- Major Types of Return Measures
- How to Calculate the Holding Period Returns
- Portfolio Risk & Return - Part 1A - Video
- Portfolio Risk & Return - Part 1B - Video
- Arithmetic Returns Vs. Geometric Returns
- How to Calculate Money-weighted Returns
- How to Calculate Annualized Returns
- How to Calculate Portfolio Returns
- Gross and Net Returns Calculations
- How to Calculate Leveraged Returns
- Nominal Returns and Real Returns in Investments
- Calculate Variance and Standard Deviation of an Asset
- Standard Deviation and Variance of a Portfolio
- Efficient Frontier for a Portfolio of Two Assets
- Effect of Correlation on Diversification
- Risk Aversion of Investors and Portfolio Selection
- Utility Indifference Curves for Risk-averse Investors
- Capital Allocation Line with Two Assets
- Selecting Optimal Portfolio for an Investor
- How to Calculate Portfolio Risk and Return
- Portfolio Risk and Return - Part 2A - Video
- Portfolio Risk and Return - Part 2B - Video

# Gross and Net Returns Calculations

In an investment management company such as a mutual fund, you will come across two types of returns being calculated, namely, returns on a gross, or net of fee basis. While there are some industry practices for calculating these returns, all fund managers don’t strictly follow one method.

Gross and Net Returns

In simple words, the gross returns refer to the returns calculated before deducting any fee, while the net returns refer to the returns calculated after deducting the fee. The fee may include managerial and administrative expenses such as management fees, custodial fees, taxes, and any other administrative expenses. The fee however does not include commissions, and any other expenses directly related to trading.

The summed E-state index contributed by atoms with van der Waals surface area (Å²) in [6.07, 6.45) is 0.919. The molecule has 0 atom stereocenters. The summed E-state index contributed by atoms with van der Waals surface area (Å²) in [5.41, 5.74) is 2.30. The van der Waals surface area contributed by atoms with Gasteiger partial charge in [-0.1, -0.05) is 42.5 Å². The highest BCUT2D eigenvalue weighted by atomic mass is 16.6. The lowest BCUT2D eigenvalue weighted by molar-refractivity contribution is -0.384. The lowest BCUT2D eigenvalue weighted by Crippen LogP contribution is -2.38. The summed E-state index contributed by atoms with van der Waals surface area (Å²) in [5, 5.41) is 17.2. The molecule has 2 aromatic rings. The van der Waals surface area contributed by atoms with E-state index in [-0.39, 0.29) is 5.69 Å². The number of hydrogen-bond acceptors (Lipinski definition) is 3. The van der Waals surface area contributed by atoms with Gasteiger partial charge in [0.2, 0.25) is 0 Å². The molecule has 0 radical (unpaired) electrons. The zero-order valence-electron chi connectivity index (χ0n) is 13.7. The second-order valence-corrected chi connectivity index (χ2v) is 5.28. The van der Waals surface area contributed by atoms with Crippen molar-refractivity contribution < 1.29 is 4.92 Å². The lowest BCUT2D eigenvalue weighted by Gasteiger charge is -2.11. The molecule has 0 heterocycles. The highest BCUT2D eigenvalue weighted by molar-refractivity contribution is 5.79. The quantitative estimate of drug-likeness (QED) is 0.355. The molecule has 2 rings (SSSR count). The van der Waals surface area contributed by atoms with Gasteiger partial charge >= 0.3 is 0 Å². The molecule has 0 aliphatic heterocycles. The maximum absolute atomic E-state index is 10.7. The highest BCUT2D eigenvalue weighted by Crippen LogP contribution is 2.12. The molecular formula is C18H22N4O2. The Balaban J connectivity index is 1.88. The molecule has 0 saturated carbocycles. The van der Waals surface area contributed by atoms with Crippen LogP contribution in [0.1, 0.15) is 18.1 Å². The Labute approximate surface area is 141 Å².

Since the gross returns are unaffected by the management and administrative expenses, they are a preferred measure for selecting and evaluating the relative performance of the portfolio managers. It is also preferred for attribution, risk, and other value-added reporting.

If we take two identical portfolios, they will have same gross returns; however, it’s not necessary that their net of fee returns will also be the same. This is because as the size of the assets grows, the magnitude of fee paid will reduce. So, on a risk-adjusted basis, a larger portfolio will seem superior compared to an identical smaller portfolio. This is the reason why gross returns are more suitable for evaluating performance of portfolio managers.

The net of fee returns are the returns the fund has actually earned for the investors. It’s calculated after deducting all the managerial, custodial and administrative expenses. These returns are what the investor is interested in knowing. The net returns can also be used for measuring the actual performance of the manager and the fund level.

Again if we take two identical funds, the fund having less assets will seem to have lower net returns compared to a fund with larger asset base because of the fee benefit for larger fund. For this reason, many mutual funds that don’t have large assets under management will waive off some fees to make their returns lucrative to investors.

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